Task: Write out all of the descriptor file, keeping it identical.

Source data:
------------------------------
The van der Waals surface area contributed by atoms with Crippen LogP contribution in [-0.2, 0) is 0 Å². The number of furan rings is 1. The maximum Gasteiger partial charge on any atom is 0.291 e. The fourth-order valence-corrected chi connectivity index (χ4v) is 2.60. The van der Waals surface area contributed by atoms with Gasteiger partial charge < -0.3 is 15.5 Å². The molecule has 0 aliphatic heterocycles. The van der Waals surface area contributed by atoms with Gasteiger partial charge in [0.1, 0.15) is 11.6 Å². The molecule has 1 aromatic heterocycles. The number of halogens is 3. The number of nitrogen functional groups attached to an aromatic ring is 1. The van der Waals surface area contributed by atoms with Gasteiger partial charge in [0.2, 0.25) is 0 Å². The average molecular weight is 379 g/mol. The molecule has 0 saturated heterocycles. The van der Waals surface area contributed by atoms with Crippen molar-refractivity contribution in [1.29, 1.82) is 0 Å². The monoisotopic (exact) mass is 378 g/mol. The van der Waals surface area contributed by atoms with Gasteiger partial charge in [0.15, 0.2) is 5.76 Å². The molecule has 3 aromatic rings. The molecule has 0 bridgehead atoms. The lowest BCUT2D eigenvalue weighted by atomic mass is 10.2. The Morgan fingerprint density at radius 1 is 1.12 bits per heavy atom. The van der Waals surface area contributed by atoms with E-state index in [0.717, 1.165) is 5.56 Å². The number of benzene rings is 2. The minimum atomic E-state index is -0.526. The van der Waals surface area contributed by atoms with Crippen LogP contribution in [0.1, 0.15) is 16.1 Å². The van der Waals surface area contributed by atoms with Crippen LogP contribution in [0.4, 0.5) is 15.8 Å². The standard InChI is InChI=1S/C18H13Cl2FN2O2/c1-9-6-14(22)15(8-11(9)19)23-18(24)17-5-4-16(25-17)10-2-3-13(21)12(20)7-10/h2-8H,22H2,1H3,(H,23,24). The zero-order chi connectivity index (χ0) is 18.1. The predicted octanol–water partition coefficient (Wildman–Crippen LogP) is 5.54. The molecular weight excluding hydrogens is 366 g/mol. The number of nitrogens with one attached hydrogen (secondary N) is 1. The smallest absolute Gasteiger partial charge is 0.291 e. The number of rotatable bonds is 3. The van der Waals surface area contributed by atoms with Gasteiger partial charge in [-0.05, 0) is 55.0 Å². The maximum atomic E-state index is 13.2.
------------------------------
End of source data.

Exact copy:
The van der Waals surface area contributed by atoms with Crippen LogP contribution in [-0.2, 0) is 0 Å². The number of furan rings is 1. The maximum Gasteiger partial charge on any atom is 0.291 e. The fourth-order valence-corrected chi connectivity index (χ4v) is 2.60. The van der Waals surface area contributed by atoms with Gasteiger partial charge < -0.3 is 15.5 Å². The molecule has 0 aliphatic heterocycles. The van der Waals surface area contributed by atoms with Gasteiger partial charge in [0.1, 0.15) is 11.6 Å². The molecule has 1 aromatic heterocycles. The number of halogens is 3. The number of nitrogen functional groups attached to an aromatic ring is 1. The van der Waals surface area contributed by atoms with Gasteiger partial charge in [0.2, 0.25) is 0 Å². The average molecular weight is 379 g/mol. The molecule has 0 saturated heterocycles. The van der Waals surface area contributed by atoms with Crippen molar-refractivity contribution in [1.29, 1.82) is 0 Å². The monoisotopic (exact) mass is 378 g/mol. The van der Waals surface area contributed by atoms with Gasteiger partial charge in [0.15, 0.2) is 5.76 Å². The molecule has 3 aromatic rings. The molecule has 0 bridgehead atoms. The lowest BCUT2D eigenvalue weighted by atomic mass is 10.2. The Morgan fingerprint density at radius 1 is 1.12 bits per heavy atom. The van der Waals surface area contributed by atoms with E-state index in [0.717, 1.165) is 5.56 Å². The number of benzene rings is 2. The minimum atomic E-state index is -0.526. The van der Waals surface area contributed by atoms with Crippen LogP contribution in [0.1, 0.15) is 16.1 Å². The van der Waals surface area contributed by atoms with Crippen LogP contribution in [0.4, 0.5) is 15.8 Å². The standard InChI is InChI=1S/C18H13Cl2FN2O2/c1-9-6-14(22)15(8-11(9)19)23-18(24)17-5-4-16(25-17)10-2-3-13(21)12(20)7-10/h2-8H,22H2,1H3,(H,23,24). The zero-order chi connectivity index (χ0) is 18.1. The predicted octanol–water partition coefficient (Wildman–Crippen LogP) is 5.54. The molecular weight excluding hydrogens is 366 g/mol. The number of nitrogens with one attached hydrogen (secondary N) is 1. The smallest absolute Gasteiger partial charge is 0.291 e. The number of rotatable bonds is 3. The van der Waals surface area contributed by atoms with Gasteiger partial charge in [-0.05, 0) is 55.0 Å². The maximum atomic E-state index is 13.2.